RESTAURATEUR and new TV star, Stuart Collins, has shared his experiences of appearing on Great British Menu and the impact it has had on Whitchurch.

The renowned chef, who runs Docket no.33 in High Street, was crowned winner of the 'central region' heat in the first week of the show.

He has since booked himself a spot in the final, to be aired on TV on Friday at 8pm, on BBC 2.

But despite the excitement of being on TV, Stuart says he has enjoyed the local response.

Speaking ahead of reopening on Thursday, Stuart said: "The response from the show and the response in general has been phenomenal.

"Both through the awareness from TV and from people just coming out and dining again.

"We are now full booked until January, it's been an amazing, amazing response."

Stuart says while many of the bookings are from local residents, many people have travelled from further afield, potentially providing a boost to the town.

"Just last week there was a table from Somerset," added Stuart.

"They're coming here and they're staying locally.

"If it's a two night stay it means they are dining somewhere on the other night too.

"It's providing a boost to the town.

"It just means the further people are travelling, the more Whitchurch will be put on the map.

"The decline of hight street, especially in the last 12 to 18 months, these little towns are valuable places – Shropshire does market towns very well.

"What's more important is that people support people and know how important the high street is."

Since appearing on the show, Stuart says it is an experience he has enjoyed.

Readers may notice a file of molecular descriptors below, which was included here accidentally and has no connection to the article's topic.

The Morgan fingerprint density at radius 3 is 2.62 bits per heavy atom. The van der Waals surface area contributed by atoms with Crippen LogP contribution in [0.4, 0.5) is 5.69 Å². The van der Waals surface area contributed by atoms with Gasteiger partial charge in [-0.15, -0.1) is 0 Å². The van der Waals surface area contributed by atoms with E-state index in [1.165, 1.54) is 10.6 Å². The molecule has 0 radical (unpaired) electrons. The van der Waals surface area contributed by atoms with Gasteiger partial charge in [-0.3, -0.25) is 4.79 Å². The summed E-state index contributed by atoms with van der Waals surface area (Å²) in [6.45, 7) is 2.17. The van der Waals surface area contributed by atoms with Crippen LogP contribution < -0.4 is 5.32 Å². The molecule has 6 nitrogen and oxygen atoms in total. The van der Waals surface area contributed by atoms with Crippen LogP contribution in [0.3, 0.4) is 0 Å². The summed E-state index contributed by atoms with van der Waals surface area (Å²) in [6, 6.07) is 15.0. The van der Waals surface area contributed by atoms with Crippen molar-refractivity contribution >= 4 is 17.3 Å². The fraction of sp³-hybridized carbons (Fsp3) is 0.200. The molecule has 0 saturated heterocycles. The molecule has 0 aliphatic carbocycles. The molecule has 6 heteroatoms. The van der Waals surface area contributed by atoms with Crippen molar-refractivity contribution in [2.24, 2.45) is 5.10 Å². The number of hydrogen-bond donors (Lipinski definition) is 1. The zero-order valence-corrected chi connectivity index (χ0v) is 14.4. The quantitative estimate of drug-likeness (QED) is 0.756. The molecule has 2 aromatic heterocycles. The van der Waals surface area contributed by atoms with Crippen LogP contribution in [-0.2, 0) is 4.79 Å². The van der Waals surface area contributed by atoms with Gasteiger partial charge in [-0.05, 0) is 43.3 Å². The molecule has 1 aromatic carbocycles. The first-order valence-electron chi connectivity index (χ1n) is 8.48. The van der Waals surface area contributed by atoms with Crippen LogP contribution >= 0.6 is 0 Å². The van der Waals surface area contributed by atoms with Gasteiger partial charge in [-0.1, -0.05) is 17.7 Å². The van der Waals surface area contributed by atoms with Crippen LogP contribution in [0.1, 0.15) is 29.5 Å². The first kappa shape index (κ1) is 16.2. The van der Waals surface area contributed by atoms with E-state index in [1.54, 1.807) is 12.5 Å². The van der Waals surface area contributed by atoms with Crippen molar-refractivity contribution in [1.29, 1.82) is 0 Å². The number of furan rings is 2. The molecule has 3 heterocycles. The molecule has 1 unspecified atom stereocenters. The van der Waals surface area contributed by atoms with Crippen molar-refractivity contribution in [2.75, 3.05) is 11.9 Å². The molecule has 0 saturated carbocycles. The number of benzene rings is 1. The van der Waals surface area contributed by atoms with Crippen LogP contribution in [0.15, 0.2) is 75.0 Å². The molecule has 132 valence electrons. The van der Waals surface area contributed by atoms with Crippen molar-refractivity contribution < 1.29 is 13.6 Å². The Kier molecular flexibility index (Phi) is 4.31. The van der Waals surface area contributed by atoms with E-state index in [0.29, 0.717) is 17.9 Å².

"It's something that I've kind of grown into," added Stuart.

"I know a few people who have been on the show before, but I had no expectations.

"In town it's incredible, people say hi to me if they see me.

"The support from everybody locally has been incredible, it's something we've grown into and we're embracing.

"On the back of a turbulent year it's important to get the name of the town out there."

Regarding the 'magic of television' Stuart says there are no smoke and mirrors in what the viewers see.

"Great British Menu is very real," Stuart added.

"It's not scripted and there no retakes.

"All the highs and the lows, it's very true.

"You watch it back now and notice things that don't get shown, but equally there are moments that get caught, like the saying 'no drama baby llama'.

"I kind of forgot I even said it, but it's caught on!

"In terms of the programme it is a cooking show, about the food but there is the whole production around it.

"It's the first TV production I have been involved in and you a realise how much production actually goes into making it.

"It's great fun though."

And finally, Stuart says he has enjoyed his time in Whitchurch since opening in 2017.

"The reason we bought the restaurant is because we love the town and seeing the progression of the town," he added.

"It's lovely to see all of these things bring it to life.

"We are busy, we have a lot of new faces which is wonderful.

"Whitchurch has helped us create those positions in the business to help us do what were setting out to achieve."